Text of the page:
Extracellular vesicles: biomarkers and regulators of vascular function during extracorporeal circulation
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Mark J. McVey1,2,3,4 and Wolfgang M. Kuebler1,2,5,6,7
1Keenan Research Centre for Biomedical Science, St Michael's Hospital, Toronto, ON, Canada
2Department of Physiology, University of Toronto, Toronto, ON, Canada
3Department of Anesthesia, University of Toronto, Toronto, ON, Canada
4Department of Anesthesia and Pain Medicine, SickKids, Toronto, ON, Canada
5Department of Surgery, University of Toronto, Toronto, ON, Canada
6Institute of Physiology, Charité-Universitätsmedizin Berlin, Berlin, Germany
7German Heart Institute, Berlin, Germany
Wolfgang M. Kuebler, email: email@example.com
Keywords: extracellular vesicles; extracorporeal circuits; ECMO; cardiopulmonary bypass; hemodialysis
Received: May 26, 2018 Accepted: November 26, 2018 Published: December 14, 2018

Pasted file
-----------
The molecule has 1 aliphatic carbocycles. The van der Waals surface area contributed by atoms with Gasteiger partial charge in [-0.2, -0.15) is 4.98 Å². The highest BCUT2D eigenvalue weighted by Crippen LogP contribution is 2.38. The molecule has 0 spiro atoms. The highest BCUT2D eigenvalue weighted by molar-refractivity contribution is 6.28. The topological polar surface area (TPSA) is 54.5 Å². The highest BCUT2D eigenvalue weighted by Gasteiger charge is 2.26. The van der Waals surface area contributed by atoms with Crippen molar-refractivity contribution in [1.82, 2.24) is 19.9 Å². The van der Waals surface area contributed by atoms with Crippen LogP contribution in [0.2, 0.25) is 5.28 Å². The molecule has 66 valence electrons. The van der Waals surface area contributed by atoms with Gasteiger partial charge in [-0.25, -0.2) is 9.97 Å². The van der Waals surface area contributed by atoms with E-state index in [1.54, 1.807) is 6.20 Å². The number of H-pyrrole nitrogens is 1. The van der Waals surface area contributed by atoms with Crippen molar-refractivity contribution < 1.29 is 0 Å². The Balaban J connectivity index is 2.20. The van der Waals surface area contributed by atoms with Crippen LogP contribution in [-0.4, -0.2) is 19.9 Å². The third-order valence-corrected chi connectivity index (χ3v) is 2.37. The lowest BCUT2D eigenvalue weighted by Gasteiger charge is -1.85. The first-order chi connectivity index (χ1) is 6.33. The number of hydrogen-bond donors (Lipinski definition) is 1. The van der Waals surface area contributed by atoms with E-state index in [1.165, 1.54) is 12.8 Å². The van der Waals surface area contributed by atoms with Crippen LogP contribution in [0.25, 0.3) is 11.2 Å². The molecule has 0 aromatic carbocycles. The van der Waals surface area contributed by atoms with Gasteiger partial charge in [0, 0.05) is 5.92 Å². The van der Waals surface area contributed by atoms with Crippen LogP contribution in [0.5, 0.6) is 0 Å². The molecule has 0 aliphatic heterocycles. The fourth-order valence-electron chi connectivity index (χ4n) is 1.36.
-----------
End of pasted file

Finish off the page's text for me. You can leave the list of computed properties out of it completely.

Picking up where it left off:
Extracellular vesicles (EVs) are generated at increased rates from parenchymal and circulating blood cells during exposure of the circulation to abnormal flow conditions and foreign materials associated with extracorporeal circuits (ExCors). This review describes types of EVs produced in different ExCors and extracorporeal life support (ECLS) systems including cardiopulmonary bypass circuits, extracorporeal membrane oxygenation (ECMO), extracorporeal carbon dioxide removal (ECCO2R), apheresis, dialysis and ventricular assist devices. Roles of EVs not only as biomarkers of adverse events during ExCor/ECLS use, but also as mediators of vascular dysfunction are explored. Manipulation of the number or subtypes of circulating EVs may prove a means of improving vascular function for individuals requiring ExCor/ECLS support. Strategies for therapeutic manipulation of EVs during ExCor/ECLS use are discussed such as accelerating their clearance, preventing their genesis or pharmacologic options to reduce or select which and how many EVs circulate. Strategies to reduce or select for specific types of EVs may prove beneficial in preventing or treating other EV-related diseases such as cancer.
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